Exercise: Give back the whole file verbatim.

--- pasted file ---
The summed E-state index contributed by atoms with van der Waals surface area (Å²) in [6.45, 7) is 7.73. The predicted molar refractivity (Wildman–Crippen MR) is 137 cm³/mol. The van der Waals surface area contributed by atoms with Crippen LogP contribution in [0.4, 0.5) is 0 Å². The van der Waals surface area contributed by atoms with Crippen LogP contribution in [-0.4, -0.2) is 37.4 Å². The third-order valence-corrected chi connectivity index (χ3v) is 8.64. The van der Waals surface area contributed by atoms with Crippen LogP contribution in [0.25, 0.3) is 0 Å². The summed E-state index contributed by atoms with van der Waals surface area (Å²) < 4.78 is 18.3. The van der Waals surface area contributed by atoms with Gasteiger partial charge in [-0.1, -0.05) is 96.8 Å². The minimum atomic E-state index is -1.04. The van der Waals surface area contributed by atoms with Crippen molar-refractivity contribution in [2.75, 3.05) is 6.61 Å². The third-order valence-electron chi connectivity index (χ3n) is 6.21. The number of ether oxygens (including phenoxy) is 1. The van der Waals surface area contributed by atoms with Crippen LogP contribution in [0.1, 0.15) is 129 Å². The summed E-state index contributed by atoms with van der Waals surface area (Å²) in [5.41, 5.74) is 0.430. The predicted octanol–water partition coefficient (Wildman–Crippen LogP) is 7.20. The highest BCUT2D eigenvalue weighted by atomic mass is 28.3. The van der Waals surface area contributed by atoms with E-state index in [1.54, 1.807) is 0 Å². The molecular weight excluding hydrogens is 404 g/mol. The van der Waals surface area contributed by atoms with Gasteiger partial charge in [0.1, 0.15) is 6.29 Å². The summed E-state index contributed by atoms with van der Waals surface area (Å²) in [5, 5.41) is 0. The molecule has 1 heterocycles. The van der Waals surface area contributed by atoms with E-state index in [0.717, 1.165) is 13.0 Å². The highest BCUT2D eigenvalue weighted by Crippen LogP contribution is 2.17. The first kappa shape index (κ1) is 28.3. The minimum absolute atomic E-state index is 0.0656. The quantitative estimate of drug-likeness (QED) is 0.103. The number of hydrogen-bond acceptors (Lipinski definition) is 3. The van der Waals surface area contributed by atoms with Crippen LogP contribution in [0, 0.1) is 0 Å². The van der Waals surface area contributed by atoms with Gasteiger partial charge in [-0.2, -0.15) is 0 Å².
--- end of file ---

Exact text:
The summed E-state index contributed by atoms with van der Waals surface area (Å²) in [6.45, 7) is 7.73. The predicted molar refractivity (Wildman–Crippen MR) is 137 cm³/mol. The van der Waals surface area contributed by atoms with Crippen LogP contribution in [0.4, 0.5) is 0 Å². The van der Waals surface area contributed by atoms with Crippen LogP contribution in [-0.4, -0.2) is 37.4 Å². The third-order valence-corrected chi connectivity index (χ3v) is 8.64. The van der Waals surface area contributed by atoms with Crippen LogP contribution in [0.25, 0.3) is 0 Å². The summed E-state index contributed by atoms with van der Waals surface area (Å²) < 4.78 is 18.3. The van der Waals surface area contributed by atoms with Gasteiger partial charge in [-0.1, -0.05) is 96.8 Å². The minimum atomic E-state index is -1.04. The van der Waals surface area contributed by atoms with Crippen molar-refractivity contribution in [2.75, 3.05) is 6.61 Å². The third-order valence-electron chi connectivity index (χ3n) is 6.21. The number of ether oxygens (including phenoxy) is 1. The van der Waals surface area contributed by atoms with Crippen LogP contribution in [0.1, 0.15) is 129 Å². The summed E-state index contributed by atoms with van der Waals surface area (Å²) in [5.41, 5.74) is 0.430. The predicted octanol–water partition coefficient (Wildman–Crippen LogP) is 7.20. The highest BCUT2D eigenvalue weighted by atomic mass is 28.3. The van der Waals surface area contributed by atoms with E-state index in [1.54, 1.807) is 0 Å². The molecular weight excluding hydrogens is 404 g/mol. The van der Waals surface area contributed by atoms with Gasteiger partial charge in [0.1, 0.15) is 6.29 Å². The summed E-state index contributed by atoms with van der Waals surface area (Å²) in [5, 5.41) is 0. The molecule has 1 heterocycles. The van der Waals surface area contributed by atoms with E-state index in [0.717, 1.165) is 13.0 Å². The highest BCUT2D eigenvalue weighted by Crippen LogP contribution is 2.17. The first kappa shape index (κ1) is 28.3. The minimum absolute atomic E-state index is 0.0656. The quantitative estimate of drug-likeness (QED) is 0.103. The number of hydrogen-bond acceptors (Lipinski definition) is 3. The van der Waals surface area contributed by atoms with Crippen LogP contribution in [0, 0.1) is 0 Å². The van der Waals surface area contributed by atoms with Gasteiger partial charge in [-0.2, -0.15) is 0 Å².